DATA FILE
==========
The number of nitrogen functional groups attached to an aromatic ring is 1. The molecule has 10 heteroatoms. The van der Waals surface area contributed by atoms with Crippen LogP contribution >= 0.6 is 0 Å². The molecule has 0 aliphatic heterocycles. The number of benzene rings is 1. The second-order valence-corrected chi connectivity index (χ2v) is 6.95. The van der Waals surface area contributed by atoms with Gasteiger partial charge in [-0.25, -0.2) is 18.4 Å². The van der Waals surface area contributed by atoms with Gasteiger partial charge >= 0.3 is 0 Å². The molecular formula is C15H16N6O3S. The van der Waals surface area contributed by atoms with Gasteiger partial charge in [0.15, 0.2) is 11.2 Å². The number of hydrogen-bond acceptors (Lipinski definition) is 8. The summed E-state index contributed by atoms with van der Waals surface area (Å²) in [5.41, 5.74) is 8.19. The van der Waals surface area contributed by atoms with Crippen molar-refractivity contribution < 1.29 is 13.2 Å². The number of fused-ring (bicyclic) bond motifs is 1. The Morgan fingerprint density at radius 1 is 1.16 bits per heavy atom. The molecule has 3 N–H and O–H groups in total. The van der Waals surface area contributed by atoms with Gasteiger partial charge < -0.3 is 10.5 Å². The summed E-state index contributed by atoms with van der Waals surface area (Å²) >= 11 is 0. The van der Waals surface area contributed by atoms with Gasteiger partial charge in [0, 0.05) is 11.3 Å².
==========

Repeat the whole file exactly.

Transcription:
The number of nitrogen functional groups attached to an aromatic ring is 1. The molecule has 10 heteroatoms. The van der Waals surface area contributed by atoms with Crippen LogP contribution >= 0.6 is 0 Å². The molecule has 0 aliphatic heterocycles. The number of benzene rings is 1. The second-order valence-corrected chi connectivity index (χ2v) is 6.95. The van der Waals surface area contributed by atoms with Gasteiger partial charge in [-0.25, -0.2) is 18.4 Å². The van der Waals surface area contributed by atoms with Gasteiger partial charge >= 0.3 is 0 Å². The molecular formula is C15H16N6O3S. The van der Waals surface area contributed by atoms with Gasteiger partial charge in [0.15, 0.2) is 11.2 Å². The number of hydrogen-bond acceptors (Lipinski definition) is 8. The summed E-state index contributed by atoms with van der Waals surface area (Å²) in [5.41, 5.74) is 8.19. The van der Waals surface area contributed by atoms with Crippen molar-refractivity contribution < 1.29 is 13.2 Å². The number of fused-ring (bicyclic) bond motifs is 1. The Morgan fingerprint density at radius 1 is 1.16 bits per heavy atom. The molecule has 3 N–H and O–H groups in total. The van der Waals surface area contributed by atoms with Gasteiger partial charge < -0.3 is 10.5 Å². The summed E-state index contributed by atoms with van der Waals surface area (Å²) >= 11 is 0. The van der Waals surface area contributed by atoms with Gasteiger partial charge in [0, 0.05) is 11.3 Å².